How To Really Make It In L.A.
Earlier this year President Obama announced that Los Angeles would receive $70 million of public funding, an additional $70m were raised by LA City to build the Smart Manufacturing Innovation Institute.
In case you are scratching your head over what business the Southland has running such an institute, you'd probably be surprised that Los Angeles is the largest manufacturing center in the country. In fact, the metro area employs more than half a million people making just about anything, from packaged food and designer jeans to rocket ships and biomedical devices.
Which is why when I joined L.A. Mayor Eric Garcetti’s team as Entrepreneur-in-Residence, I embarked on a year-long study to better understand the manufacturing ecosystem.
We surveyed 1,600 businesses in L.A. County, did GIS analysis of 30,000 local companies self-reporting as manufacturers, hosted roundtables and CEO focus groups, interviewed about 100 leaders and hosted an urban manufacturing summit. Thanks to generous support from Dun & Bradstreet, the LA Chamber of Commerce and other partners, we were able to get a deeper glimpse into what makes the manufacturing ecosystem of LA tick. Here’s what we found.
Excess capacity means opportunity
One of our most surprising findings was that 58% of manufacturers reported excess production capacity. That means that more than half of our manufacturers have their factory floor sitting idle part of the time.
Meanwhile, local companies are interested in sourcing more locally; 86% of companies that are sourcing products and services already do some sourcing locally, and the majority of all companies expressed an interest in doing more.
Meanwhile 42% of all businesses projected an increase in sourcing needs in the coming year. All of these businesses could be a source of growth for local manufacturers if we could better connect customers with suppliers.
Manufacturers place high value in face-to-face relationships
Companies like BriteHub, Makers Row, Syncfab, Connectory and the Etsy Manufacturing initiative are all trying to connect designers and entrepreneurs with domestic contract manufacturers.
But we found through focus groups and follow-on surveys that manufacturers value face-to-face relationships. And while some industries like aerospace are familiar with contract manufacturing, many companies haven’t done it yet—but they want to learn more. There is a great need and opportunity to connect and inform the whole ecosystem at a local level.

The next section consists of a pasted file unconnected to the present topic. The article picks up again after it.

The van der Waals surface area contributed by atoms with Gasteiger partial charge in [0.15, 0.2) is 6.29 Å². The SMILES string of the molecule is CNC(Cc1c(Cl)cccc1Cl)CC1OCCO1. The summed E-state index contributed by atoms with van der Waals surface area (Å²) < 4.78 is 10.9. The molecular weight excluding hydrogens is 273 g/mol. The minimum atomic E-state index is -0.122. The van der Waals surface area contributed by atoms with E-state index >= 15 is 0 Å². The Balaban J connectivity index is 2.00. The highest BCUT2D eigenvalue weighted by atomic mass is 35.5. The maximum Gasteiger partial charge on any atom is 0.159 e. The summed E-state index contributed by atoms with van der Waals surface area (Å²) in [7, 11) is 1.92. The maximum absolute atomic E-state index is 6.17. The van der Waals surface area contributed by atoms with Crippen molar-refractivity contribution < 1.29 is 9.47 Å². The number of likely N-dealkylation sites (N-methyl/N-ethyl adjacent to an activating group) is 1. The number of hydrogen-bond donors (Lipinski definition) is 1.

Not all entrepreneurs fit the stereotype
Nearly half of all respondents were women- or minority-owned companies. Most of our respondents were entrepreneurs in the sense that they ran their own businesses, but only 15% of entrepreneurs self-identified as “startups.” The average company was well-established, with an average age of 25-years old! And even for companies self-identifying as startups, contrary to expectations, the majority were more than 5 years old.
New business starts are important
More than two-thirds of businesses thought startups can be a source of business growth and could lead to more innovation. Furthermore, 55% of businesses expressed an interest in exploring partnerships with startups. Helping startups tap into LA’s vast industrial base could grow the economy and employment.
In the last three years, at least 2,679 new startup manufacturers were founded in LA County. These numbers do not include non-manufacturers that play a role in the ecosystem. Some of the most interesting startups driving the manufacturing industry these days aren’t producing products themselves, but are plugging into this quickly burgeoning ecosystem as suppliers and customers.
There are a growing number of resources to help you
Despite the opportunity, nearly a third of our respondents were risk-averse and concerned that partnerships could be challenging because startups lack sophistication. The good news is that many resources have been popping up in the last year, from startup and scale-up facilities to accelerators and training programs. We just need to make them easy to find, so local startups can scale their operations and increase their impact on the ecosystem.
What are we doing about it?
The L.A. Mayor’s Office is running an initiative called MAKE IT IN LA to connect the largest community of makers and manufacturers in the country. MAKE IT IN LA is a coalition of organizations whose mission is to support the manufacturing ecosystem and inspire entrepreneurs to turn their ideas into products in the region.
Krisztina ‘Z’ Holly is an engineer, tech entrepreneur and the Chief Instigator of MAKE IT IN LA, an initiative of L.A. Mayor Garcetti. MAKE IT IN LA is a coalition of partners whose mission is to support the local manufacturing ecosystem and inspire entrepreneurs to aim high and build their products in Los Angeles. It was inspired by the City’s Entrepreneur-in-Residence program and made possible by founding partners that include Ernst & Young, GE Ventures, the LA Cleantech Incubator (LACI), and DLA Piper. The MAKE IT IN LA study was made possible by support from Dun & Bradstreet, the Los Angeles Area Chamber of Commerce, the Urban Manufacturing Alliance and other partners.